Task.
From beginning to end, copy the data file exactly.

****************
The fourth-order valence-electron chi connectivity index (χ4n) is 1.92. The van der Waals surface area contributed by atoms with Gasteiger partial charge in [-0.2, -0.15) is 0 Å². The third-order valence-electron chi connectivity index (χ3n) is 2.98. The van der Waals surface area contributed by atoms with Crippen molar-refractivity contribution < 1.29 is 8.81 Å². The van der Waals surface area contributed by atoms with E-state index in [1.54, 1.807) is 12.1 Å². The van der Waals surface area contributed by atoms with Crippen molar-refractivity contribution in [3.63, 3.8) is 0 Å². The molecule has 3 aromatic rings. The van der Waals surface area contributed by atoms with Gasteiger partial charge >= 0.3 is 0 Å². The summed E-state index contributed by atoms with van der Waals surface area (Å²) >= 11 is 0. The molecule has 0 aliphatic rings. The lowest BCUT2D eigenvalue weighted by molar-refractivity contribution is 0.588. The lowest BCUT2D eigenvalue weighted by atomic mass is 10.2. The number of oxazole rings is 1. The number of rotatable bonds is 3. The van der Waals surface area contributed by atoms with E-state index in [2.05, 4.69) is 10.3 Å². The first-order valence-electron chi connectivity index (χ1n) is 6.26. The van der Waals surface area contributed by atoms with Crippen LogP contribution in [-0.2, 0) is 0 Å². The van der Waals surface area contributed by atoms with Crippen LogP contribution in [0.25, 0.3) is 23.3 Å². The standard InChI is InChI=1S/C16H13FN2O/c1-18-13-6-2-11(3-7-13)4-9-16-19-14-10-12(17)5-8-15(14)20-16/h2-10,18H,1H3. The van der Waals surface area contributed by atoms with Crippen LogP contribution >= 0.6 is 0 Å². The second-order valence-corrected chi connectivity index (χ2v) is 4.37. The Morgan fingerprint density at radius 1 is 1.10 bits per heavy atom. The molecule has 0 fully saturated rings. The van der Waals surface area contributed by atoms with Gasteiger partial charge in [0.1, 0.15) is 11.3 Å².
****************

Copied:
The fourth-order valence-electron chi connectivity index (χ4n) is 1.92. The van der Waals surface area contributed by atoms with Gasteiger partial charge in [-0.2, -0.15) is 0 Å². The third-order valence-electron chi connectivity index (χ3n) is 2.98. The van der Waals surface area contributed by atoms with Crippen molar-refractivity contribution < 1.29 is 8.81 Å². The van der Waals surface area contributed by atoms with E-state index in [1.54, 1.807) is 12.1 Å². The van der Waals surface area contributed by atoms with Crippen molar-refractivity contribution in [3.63, 3.8) is 0 Å². The molecule has 3 aromatic rings. The van der Waals surface area contributed by atoms with Gasteiger partial charge >= 0.3 is 0 Å². The summed E-state index contributed by atoms with van der Waals surface area (Å²) >= 11 is 0. The molecule has 0 aliphatic rings. The lowest BCUT2D eigenvalue weighted by molar-refractivity contribution is 0.588. The lowest BCUT2D eigenvalue weighted by atomic mass is 10.2. The number of oxazole rings is 1. The number of rotatable bonds is 3. The van der Waals surface area contributed by atoms with E-state index in [2.05, 4.69) is 10.3 Å². The first-order valence-electron chi connectivity index (χ1n) is 6.26. The van der Waals surface area contributed by atoms with Crippen LogP contribution in [-0.2, 0) is 0 Å². The van der Waals surface area contributed by atoms with Crippen LogP contribution in [0.25, 0.3) is 23.3 Å². The standard InChI is InChI=1S/C16H13FN2O/c1-18-13-6-2-11(3-7-13)4-9-16-19-14-10-12(17)5-8-15(14)20-16/h2-10,18H,1H3. The van der Waals surface area contributed by atoms with Crippen LogP contribution >= 0.6 is 0 Å². The second-order valence-corrected chi connectivity index (χ2v) is 4.37. The Morgan fingerprint density at radius 1 is 1.10 bits per heavy atom. The molecule has 0 fully saturated rings. The van der Waals surface area contributed by atoms with Gasteiger partial charge in [0.1, 0.15) is 11.3 Å².